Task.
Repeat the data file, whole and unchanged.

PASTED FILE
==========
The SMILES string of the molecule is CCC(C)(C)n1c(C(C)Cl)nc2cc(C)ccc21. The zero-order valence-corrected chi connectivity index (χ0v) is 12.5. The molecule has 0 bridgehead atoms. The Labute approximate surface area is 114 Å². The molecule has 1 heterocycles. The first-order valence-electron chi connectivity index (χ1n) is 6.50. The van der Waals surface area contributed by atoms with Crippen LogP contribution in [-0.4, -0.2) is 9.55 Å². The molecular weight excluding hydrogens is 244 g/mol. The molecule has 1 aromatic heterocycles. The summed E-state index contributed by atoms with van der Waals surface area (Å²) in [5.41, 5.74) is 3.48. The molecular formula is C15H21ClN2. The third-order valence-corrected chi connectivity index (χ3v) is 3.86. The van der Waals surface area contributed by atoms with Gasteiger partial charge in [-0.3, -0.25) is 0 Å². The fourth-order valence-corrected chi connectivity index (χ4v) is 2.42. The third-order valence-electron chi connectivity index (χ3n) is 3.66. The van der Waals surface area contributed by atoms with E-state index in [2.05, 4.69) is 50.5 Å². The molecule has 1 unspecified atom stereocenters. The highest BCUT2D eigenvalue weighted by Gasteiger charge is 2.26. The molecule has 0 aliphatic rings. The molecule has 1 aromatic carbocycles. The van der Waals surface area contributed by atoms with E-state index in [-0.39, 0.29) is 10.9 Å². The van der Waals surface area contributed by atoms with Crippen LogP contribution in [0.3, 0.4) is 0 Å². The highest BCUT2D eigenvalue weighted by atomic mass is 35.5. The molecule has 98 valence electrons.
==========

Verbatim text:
The SMILES string of the molecule is CCC(C)(C)n1c(C(C)Cl)nc2cc(C)ccc21. The zero-order valence-corrected chi connectivity index (χ0v) is 12.5. The molecule has 0 bridgehead atoms. The Labute approximate surface area is 114 Å². The molecule has 1 heterocycles. The first-order valence-electron chi connectivity index (χ1n) is 6.50. The van der Waals surface area contributed by atoms with Crippen LogP contribution in [-0.4, -0.2) is 9.55 Å². The molecular weight excluding hydrogens is 244 g/mol. The molecule has 1 aromatic heterocycles. The summed E-state index contributed by atoms with van der Waals surface area (Å²) in [5.41, 5.74) is 3.48. The molecular formula is C15H21ClN2. The third-order valence-corrected chi connectivity index (χ3v) is 3.86. The van der Waals surface area contributed by atoms with Gasteiger partial charge in [-0.3, -0.25) is 0 Å². The fourth-order valence-corrected chi connectivity index (χ4v) is 2.42. The third-order valence-electron chi connectivity index (χ3n) is 3.66. The van der Waals surface area contributed by atoms with E-state index in [2.05, 4.69) is 50.5 Å². The molecule has 1 unspecified atom stereocenters. The highest BCUT2D eigenvalue weighted by Gasteiger charge is 2.26. The molecule has 0 aliphatic rings. The molecule has 1 aromatic carbocycles. The van der Waals surface area contributed by atoms with E-state index in [-0.39, 0.29) is 10.9 Å². The van der Waals surface area contributed by atoms with Crippen LogP contribution in [0.3, 0.4) is 0 Å². The highest BCUT2D eigenvalue weighted by atomic mass is 35.5. The molecule has 98 valence electrons.